“I am also a Chiropractic Academy of Research Leadership (CARL) fellow; CARL is an international development and mentorship programme for early career researchers, and we are led and supported by three established and highly respected mentors. We hosted our first conference (CARLoquium) this year, which was such a great opportunity to meet with our chiropractic and research colleagues from around the world in virtual reality – something we all missed so much through the pandemic.”
Amy is currently leading the UK arm of the COURSE Study, an international initiative investigating the course of spinal pain in adolescents. The study has been funded by the Royal College of Chiropractors, and is the first step in a larger international body of work aiming to better understand spinal pain in this age group, with a view to improving its management. Currently, we know that adolescents with spinal pain are likely to become adults with spinal pain, and that spinal pain is a leading cause of disability worldwide. What we don’t know is how we can change this trajectory, and this is a major focus of this body of work. You can read more about the COURSE Study and the study lead Michael Swain here, and other members of the study team Dr Michelle Holmes here and Prof Katie Pohlman here.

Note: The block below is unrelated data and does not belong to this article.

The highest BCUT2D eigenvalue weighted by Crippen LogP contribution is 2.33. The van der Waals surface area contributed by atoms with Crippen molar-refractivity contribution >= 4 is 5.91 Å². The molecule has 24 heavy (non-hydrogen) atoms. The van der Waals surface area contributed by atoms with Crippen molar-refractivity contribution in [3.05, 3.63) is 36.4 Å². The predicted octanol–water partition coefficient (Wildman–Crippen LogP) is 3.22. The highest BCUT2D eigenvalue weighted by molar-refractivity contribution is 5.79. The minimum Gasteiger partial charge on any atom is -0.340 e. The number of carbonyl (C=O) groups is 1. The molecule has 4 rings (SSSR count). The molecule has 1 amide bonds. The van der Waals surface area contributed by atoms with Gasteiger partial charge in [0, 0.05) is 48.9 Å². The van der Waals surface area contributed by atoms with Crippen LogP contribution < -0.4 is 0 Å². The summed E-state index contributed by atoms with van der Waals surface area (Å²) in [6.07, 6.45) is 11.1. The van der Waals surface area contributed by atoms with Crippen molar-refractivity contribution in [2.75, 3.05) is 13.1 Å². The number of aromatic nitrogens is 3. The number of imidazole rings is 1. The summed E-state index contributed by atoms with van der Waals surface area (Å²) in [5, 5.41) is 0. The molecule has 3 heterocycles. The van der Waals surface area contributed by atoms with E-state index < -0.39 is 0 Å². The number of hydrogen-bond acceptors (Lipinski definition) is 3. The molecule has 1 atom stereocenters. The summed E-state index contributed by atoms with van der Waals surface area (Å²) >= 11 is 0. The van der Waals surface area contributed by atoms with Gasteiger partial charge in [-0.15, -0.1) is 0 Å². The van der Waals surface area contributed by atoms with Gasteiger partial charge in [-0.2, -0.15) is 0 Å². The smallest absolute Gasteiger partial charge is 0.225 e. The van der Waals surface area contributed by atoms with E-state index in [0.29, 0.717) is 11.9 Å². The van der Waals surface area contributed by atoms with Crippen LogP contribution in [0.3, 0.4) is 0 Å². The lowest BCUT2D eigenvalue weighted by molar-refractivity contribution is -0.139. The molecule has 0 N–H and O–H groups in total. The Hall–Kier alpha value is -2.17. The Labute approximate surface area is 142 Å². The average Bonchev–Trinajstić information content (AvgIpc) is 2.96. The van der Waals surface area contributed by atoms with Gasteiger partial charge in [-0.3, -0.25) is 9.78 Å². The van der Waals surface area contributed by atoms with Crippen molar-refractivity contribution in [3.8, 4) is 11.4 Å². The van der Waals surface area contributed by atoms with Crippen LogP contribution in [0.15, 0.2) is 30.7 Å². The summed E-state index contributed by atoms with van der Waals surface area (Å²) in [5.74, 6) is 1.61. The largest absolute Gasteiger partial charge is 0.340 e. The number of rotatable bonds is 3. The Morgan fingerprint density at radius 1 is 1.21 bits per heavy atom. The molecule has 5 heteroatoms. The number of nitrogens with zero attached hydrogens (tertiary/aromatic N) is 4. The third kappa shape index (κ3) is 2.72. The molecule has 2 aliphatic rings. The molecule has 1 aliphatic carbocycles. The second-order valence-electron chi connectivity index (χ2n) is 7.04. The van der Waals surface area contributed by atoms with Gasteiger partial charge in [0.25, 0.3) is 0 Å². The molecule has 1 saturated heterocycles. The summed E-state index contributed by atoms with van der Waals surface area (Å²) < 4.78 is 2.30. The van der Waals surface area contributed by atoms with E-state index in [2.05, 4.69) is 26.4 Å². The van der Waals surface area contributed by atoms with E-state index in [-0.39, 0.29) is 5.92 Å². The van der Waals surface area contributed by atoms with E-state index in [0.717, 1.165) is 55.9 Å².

With Dr Michelle Holmes, Amy is also working on the CRUNCh study, developing recommendations for a new chiropractic Practice-Based Research Network (PBRN) in the UK. This has involved interviewing a wide range of stakeholders, including chiropractors, researchers, and leaders in the profession and in education, and conducting a realist review of PBRNs. The data from these will be used to make recommendations for designing, implementing, and sustaining the PBRN
Phone: 01202 436 230